The cAMP-dependent kinase pathway does not sensitize the cloned vanilloid receptor type 1 expressed in xenopus oocytes or Aplysia neurons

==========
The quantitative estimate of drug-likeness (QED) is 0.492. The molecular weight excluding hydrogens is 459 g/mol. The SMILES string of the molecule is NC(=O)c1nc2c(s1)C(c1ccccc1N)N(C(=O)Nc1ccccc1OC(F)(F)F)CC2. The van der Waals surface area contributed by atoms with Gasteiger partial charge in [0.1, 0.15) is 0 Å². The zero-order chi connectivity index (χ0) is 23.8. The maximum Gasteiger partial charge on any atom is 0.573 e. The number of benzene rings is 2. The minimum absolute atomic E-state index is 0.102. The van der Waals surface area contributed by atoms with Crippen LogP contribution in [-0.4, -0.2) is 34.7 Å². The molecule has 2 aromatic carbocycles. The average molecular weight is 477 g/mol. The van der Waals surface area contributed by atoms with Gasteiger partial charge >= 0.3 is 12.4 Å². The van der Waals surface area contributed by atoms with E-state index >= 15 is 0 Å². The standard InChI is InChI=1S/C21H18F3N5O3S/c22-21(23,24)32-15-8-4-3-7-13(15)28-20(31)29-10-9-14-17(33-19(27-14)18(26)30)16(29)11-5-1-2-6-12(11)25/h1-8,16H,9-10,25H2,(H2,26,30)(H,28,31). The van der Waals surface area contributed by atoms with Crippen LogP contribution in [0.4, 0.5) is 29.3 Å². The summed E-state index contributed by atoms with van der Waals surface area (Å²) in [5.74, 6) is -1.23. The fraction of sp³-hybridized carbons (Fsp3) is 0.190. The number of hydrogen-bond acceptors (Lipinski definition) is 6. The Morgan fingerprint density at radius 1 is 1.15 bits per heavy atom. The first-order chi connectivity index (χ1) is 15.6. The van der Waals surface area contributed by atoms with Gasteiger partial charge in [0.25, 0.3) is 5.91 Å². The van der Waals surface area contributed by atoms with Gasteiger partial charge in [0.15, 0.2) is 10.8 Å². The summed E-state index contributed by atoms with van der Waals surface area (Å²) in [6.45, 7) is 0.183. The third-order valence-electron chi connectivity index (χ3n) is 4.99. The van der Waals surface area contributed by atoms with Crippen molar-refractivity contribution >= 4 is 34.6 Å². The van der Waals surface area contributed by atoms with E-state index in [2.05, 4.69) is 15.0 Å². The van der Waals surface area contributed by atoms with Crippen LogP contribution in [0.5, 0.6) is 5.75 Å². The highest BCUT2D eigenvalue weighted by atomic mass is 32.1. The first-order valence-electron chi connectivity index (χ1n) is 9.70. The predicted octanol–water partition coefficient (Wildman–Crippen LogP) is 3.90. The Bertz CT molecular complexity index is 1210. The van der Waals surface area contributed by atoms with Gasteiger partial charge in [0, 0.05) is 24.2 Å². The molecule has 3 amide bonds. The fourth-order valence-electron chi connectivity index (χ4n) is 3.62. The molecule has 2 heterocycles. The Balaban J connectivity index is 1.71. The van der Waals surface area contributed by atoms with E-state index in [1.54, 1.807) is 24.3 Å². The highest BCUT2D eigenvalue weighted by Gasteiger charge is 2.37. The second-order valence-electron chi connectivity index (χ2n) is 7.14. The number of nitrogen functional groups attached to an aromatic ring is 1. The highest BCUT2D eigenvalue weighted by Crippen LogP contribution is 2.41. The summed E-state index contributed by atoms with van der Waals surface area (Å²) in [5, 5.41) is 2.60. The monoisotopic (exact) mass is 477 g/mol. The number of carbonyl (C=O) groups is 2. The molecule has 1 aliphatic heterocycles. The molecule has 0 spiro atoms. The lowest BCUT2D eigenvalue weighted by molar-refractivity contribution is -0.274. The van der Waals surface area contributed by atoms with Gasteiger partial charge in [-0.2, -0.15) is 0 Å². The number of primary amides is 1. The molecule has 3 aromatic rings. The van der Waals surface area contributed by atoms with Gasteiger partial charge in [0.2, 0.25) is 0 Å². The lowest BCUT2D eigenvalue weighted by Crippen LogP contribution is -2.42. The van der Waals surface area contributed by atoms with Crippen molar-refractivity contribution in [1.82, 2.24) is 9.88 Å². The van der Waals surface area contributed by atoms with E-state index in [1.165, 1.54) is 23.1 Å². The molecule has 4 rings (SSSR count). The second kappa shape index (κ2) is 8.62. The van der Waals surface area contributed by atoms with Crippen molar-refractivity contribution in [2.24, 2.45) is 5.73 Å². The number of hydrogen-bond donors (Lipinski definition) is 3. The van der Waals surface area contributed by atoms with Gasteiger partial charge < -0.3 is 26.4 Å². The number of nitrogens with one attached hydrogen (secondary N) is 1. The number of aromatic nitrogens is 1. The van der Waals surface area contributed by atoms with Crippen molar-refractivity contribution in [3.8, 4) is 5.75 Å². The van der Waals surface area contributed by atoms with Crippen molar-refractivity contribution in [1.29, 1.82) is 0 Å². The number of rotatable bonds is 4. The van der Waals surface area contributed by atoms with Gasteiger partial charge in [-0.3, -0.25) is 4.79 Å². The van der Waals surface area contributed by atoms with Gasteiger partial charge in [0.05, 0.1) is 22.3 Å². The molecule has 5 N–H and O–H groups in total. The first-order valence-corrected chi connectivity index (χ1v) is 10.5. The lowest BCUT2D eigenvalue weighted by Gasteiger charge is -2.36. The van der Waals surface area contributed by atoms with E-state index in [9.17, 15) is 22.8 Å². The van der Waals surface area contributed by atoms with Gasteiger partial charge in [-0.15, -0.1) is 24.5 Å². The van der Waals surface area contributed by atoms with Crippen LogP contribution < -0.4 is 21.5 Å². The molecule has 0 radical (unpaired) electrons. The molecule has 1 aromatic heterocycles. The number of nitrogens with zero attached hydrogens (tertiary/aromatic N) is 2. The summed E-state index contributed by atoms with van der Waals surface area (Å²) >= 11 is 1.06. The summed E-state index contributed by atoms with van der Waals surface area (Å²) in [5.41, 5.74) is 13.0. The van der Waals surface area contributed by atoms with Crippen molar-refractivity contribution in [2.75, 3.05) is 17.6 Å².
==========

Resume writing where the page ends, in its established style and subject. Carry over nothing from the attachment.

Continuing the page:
Capsaicin-activated channels present in sensory neurons are ligand-gated cation channels that largely account for mediating some types of pain. The cAMP-dependent protein kinase (PKA) signal pathway was suggested to mediate the prostaglandin-induced enhancement of capsaicin-evoked inward current (I(CAP)) in rat sensory neurons. It is not clear, however, whether PKA acts directly on the capsaicin-sensitive channel that is responsible for I(CAP). To address this issue, we overexpressed the cloned capsaicin receptor, VR1, in heterologous expression systems such as Xenopus oocytes or Aplysia R2 neuron and stimulated PKA pathways. As a result, activation of PKA by applying either 8-bromo-cAMP or forskolin with 3-isobutyl-1-methylxanthine or through activation of beta(2) adrenergic receptors failed to enhance I(CAP) in oocytes or R2 neurons expressing VR1. Our results raise two possibilities. (1) Direct phosphorylation of VR1 by PKA may not be responsible for the sensitization; instead, phosphorylation of regulatory proteins associated with VR1 would account for the sensitization of I(CAP) evoked by prostaglandin E(2) in dorsal root ganglion (DRG) neurons. (2) DRG neurons may have a different PKA signaling mechanism that is not replicable in Xenopus oocytes or Aplysia R2 neurons.